As if we needed another Trump administration scandal to be concerned about as Americans, earlier this year, the story rocketed to the front of the national political conversation that the president’s team had paid an adult film star $130,000 in exchange for her silence about an alleged affair with the man who is now president.
During the course of the fallout over that revelation, the president’s personal lawyer Michael Cohen claimed that the money paid to the adult film star — Stormy Daniels, whose real name is Stephanie Clifford — came from him and not from Trump.
That claim has been called into serious question, since the idea that Cohen, as Trump’s lawyer, set up the arrangement associated with the cash completely of his own accord and did not inform Trump doesn’t hold water.
Now, Clifford wants to skip over the debate about where the money came from and return it in exchange for freedom to talk about the story.
She signed a non-disclosure agreement in connection to the hush money, but her team has filed a lawsuit claiming that the agreement is invalid because the president never signed it.
Now, NBC is reporting, her team has sent a letter to Michael Cohen, an attorney representing Cohen named Lawrence Rosen, and to EC LLC, the company that the hush money “officially” come from, offering the money back in exchange for freedom to talk.
Speaking to NBC about the offer to the president’s team, Clifford’s lawyer Michael Avenatti commented:
‘This has never been about the money. It has always been about Ms. Clifford being allowed to tell the truth. The American people should be permitted to judge for themselves who is shooting straight with them and who is misleading them. Our offer seeks to allow this to happen.’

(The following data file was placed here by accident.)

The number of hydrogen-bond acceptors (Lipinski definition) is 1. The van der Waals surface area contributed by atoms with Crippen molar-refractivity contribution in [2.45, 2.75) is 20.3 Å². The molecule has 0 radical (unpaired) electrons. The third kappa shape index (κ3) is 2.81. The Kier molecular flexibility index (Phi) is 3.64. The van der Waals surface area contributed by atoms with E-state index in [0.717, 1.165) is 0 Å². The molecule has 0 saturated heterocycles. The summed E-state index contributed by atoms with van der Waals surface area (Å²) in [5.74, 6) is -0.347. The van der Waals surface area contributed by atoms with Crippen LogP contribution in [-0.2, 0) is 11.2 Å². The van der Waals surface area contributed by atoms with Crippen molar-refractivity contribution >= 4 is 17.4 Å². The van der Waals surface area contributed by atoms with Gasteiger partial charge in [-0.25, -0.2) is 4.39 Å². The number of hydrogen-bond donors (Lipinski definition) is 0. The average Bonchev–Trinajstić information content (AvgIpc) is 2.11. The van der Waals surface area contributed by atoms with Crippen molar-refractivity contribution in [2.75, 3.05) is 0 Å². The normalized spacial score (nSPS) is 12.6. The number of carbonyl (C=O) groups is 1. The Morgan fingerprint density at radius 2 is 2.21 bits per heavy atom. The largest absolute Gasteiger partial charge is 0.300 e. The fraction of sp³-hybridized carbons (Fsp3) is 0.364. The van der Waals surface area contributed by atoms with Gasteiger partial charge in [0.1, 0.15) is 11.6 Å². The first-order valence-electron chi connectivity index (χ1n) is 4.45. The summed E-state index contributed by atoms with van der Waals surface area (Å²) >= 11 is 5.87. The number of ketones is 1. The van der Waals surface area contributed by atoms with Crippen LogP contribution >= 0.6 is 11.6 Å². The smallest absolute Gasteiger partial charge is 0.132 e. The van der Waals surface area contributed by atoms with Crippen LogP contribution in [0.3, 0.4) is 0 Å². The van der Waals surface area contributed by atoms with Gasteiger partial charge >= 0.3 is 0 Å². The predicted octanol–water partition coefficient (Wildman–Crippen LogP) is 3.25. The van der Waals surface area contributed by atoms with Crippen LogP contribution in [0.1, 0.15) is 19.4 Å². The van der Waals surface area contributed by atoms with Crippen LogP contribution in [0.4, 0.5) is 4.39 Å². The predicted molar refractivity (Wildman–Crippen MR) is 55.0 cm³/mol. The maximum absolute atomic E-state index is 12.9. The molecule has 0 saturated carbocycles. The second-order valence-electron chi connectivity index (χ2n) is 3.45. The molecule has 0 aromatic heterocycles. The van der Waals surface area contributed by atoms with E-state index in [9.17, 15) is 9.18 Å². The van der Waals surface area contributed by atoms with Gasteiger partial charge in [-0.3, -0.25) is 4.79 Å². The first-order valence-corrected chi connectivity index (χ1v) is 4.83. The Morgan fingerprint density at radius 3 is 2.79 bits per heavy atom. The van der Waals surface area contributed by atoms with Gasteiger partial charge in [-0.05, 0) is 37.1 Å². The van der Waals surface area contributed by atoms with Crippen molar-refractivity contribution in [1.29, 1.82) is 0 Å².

There’s one hitch to Clifford’s team’s plan that the president’s team could seize on to turn down their offer. The letter sent to Cohen and others states that the money would be returned via being wired to an account designated by the president by Friday.
The Trump team has never formally acknowledged that the president had anything to do with the money being dished out in the first place, so them accepting Daniel’s offer would likely constitute an admittance to that effect and that’s something the Trump team has shown little interest in allowing for.
Avenatti commented to NBC that his client was offering to pay the president directly “because we do not believe there is any doubt as to where the money came from originally, in reality.” The offer will remain open until noon Tuesday.
Rather than seeming open to negotiations, the president’s team has reacted against Daniels to the point of being reported to be seeking to use legal action to keep an interview she taped with 60 Minutes from airing.
At a recent White House press conference, White House press secretary Sarah Huckabee Sanders irked the president when she effectively admitted the president’s involvement in the issue. As CNN put it, she offered comments to reporters that constituted “an admission that the nondisclosure agreement exists, and that it directly involves the President.”
All of these issues remain relevant, not just because of the salacious aspect to the ordeal, but rather, the scandal is relevant because of questions about whether the president’s team broke the law.
For instance, if the money did come from the Trump Organization, the size of the sum coupled with the fact that it was meant to keep Clifford quiet to help Trump’s campaign could make it an illegal campaign contribution.
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